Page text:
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How to Become a Nurse Practitioner

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A nurse practitioner is a registered nurse with graduate-level education who performs physician functions such as prescribing medications. She must begin her career as a registered nurse and go on for further education. NPs must also be licensed and certified in all states. You can take different routes to become a nurse practitioner, depending on the point from which you start.

Nurse Practitioner Education

If you are an RN with an associate degree or nursing diploma, you must either complete a bachelor’s degree in nursing and then enter a master’s program, or find a bridge program designed to take you through your master’s education without a separate bachelor’s degree program. If you have a bachelor’s degree in a non-nursing field, you can become an NP by earning an RN and then going on for the master’s degree program. If you are already an RN with a bachelor's degree, you can enter an NP master’s program. The master’s degree is the minimum educational requirement, although the American Association of Colleges of Nursing notes a doctorate in nursing may become the entry-level requirement for NPs at some point in the future.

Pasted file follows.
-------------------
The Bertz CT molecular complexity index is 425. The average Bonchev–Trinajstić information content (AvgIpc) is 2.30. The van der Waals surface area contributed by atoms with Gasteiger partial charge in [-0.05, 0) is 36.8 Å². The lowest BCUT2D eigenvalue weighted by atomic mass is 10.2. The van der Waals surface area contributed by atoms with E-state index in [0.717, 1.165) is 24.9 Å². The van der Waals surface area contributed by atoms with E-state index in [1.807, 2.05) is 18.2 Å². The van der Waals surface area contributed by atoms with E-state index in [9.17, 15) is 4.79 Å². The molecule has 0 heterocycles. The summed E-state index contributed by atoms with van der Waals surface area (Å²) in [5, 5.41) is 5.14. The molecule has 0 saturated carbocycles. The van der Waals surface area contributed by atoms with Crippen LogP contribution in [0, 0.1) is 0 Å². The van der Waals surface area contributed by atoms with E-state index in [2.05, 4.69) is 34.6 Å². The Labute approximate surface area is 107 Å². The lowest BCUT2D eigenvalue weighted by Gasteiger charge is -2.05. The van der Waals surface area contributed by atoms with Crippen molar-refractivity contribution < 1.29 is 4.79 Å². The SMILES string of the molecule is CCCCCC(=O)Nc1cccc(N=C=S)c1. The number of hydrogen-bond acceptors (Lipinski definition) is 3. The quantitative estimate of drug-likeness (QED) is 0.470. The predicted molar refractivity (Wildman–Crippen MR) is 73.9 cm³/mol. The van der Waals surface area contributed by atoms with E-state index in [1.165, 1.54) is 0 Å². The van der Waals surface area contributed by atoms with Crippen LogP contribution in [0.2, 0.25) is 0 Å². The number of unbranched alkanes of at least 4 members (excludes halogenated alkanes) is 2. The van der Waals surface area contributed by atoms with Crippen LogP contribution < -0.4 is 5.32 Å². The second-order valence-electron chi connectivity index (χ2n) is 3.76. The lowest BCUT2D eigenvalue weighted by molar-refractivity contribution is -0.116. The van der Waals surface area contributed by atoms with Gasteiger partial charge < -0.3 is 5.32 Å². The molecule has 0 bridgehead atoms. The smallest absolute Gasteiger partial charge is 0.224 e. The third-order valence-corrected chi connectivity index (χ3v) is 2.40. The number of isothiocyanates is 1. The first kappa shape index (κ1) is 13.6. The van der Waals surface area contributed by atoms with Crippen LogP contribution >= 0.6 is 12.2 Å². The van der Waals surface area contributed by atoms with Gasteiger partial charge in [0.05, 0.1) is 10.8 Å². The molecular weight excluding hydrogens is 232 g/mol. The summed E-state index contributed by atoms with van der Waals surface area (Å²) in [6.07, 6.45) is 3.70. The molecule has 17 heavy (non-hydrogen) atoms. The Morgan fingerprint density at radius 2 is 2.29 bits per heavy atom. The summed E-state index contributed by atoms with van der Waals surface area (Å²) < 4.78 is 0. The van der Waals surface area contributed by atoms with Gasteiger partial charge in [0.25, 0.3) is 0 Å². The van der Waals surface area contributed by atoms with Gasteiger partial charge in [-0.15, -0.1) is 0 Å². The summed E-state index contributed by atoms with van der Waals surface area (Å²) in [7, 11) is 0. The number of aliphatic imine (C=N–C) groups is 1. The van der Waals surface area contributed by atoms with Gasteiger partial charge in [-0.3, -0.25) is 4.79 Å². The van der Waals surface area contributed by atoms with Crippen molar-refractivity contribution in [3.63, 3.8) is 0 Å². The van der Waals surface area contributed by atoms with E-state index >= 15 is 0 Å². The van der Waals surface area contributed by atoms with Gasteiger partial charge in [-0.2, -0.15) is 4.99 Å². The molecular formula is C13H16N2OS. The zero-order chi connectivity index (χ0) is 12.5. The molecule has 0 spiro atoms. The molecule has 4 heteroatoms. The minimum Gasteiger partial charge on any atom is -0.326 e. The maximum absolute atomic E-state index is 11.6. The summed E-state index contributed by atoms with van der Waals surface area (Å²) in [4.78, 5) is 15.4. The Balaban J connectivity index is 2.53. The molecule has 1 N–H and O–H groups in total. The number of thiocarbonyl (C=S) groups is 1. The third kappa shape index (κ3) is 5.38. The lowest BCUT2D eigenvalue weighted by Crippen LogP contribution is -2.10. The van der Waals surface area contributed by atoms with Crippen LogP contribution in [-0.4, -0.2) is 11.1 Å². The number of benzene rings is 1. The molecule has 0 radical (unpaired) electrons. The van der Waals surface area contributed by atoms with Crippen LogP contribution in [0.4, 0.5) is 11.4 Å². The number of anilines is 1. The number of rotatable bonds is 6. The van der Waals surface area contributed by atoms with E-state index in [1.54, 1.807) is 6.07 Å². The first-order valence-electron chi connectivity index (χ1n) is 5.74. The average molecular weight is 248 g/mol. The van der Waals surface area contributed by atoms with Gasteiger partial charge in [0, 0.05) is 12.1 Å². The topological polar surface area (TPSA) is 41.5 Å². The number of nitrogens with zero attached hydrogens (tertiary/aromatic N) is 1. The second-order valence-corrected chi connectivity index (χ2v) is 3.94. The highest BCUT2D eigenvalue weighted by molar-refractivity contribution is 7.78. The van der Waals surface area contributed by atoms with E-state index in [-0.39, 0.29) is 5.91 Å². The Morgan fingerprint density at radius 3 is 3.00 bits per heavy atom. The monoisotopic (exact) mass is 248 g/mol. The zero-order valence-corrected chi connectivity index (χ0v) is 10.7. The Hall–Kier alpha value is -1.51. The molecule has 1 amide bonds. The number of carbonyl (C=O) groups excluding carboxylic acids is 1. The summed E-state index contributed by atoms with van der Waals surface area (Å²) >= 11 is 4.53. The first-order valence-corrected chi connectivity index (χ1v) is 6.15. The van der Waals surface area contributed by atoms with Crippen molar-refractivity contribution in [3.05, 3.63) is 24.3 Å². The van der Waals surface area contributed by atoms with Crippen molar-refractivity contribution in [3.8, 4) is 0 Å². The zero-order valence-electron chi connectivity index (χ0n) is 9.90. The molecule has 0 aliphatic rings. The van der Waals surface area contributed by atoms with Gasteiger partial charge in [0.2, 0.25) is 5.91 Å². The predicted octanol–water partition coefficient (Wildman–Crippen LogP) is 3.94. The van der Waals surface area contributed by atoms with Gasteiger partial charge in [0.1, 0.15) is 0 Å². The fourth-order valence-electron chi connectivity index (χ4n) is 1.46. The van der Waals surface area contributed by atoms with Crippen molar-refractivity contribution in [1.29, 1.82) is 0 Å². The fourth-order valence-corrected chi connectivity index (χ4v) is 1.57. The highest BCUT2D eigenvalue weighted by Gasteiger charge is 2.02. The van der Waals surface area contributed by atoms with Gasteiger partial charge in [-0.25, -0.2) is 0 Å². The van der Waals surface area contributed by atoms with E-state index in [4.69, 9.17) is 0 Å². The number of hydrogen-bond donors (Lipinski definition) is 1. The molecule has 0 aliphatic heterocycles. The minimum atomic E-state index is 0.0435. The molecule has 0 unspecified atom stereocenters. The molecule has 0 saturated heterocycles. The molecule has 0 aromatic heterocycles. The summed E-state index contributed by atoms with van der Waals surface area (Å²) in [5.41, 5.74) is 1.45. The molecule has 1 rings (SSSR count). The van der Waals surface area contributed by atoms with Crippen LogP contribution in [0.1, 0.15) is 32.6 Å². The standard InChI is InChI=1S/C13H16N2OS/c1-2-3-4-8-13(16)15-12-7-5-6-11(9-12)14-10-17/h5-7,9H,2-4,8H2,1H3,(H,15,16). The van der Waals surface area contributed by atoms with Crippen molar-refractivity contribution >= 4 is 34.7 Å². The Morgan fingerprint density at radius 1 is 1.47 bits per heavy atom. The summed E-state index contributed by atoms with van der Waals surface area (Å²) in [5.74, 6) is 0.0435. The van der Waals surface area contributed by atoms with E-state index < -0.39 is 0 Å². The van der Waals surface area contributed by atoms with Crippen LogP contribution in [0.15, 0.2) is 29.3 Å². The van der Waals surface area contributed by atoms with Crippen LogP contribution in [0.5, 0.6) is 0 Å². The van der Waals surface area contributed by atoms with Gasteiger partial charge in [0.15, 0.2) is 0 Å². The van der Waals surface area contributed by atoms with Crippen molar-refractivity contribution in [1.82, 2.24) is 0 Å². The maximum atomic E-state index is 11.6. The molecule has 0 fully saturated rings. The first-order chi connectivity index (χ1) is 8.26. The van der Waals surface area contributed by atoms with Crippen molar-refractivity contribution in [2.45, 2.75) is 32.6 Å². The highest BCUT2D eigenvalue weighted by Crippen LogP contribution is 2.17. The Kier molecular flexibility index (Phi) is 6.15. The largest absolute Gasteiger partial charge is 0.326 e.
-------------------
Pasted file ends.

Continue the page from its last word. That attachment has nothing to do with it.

Licensing and Certification

You must pass a separate licensing exam to become an NP, even if you are already licensed as an RN. In addition, you must earn a specialty certification to practice. Specialty certifications are available for NPs in a variety of areas. Some are specific to a patient population and others are specific to both a patient population and a practice area. Examples of the former are the gerontological NP and the school NP, while examples of the latter include the adult-gerontology acute care certification and the pediatric primary care NP certification.

2016 Salary Information for Nurse Anesthetists, Nurse Midwives, and Nurse Practitioners

Nurse anesthetists, nurse midwives, and nurse practitioners earned a median annual salary of $113,040 in 2016, according to the U.S. Bureau of Labor Statistics. On the low end, nurse anesthetists, nurse midwives, and nurse practitioners earned a 25th percentile salary of $97,350, meaning 75 percent earned more than this amount. The 75th percentile salary is $134,660, meaning 25 percent earn more. In 2016, 203,800 people were employed in the U.S. as nurse anesthetists, nurse midwives, and nurse practitioners.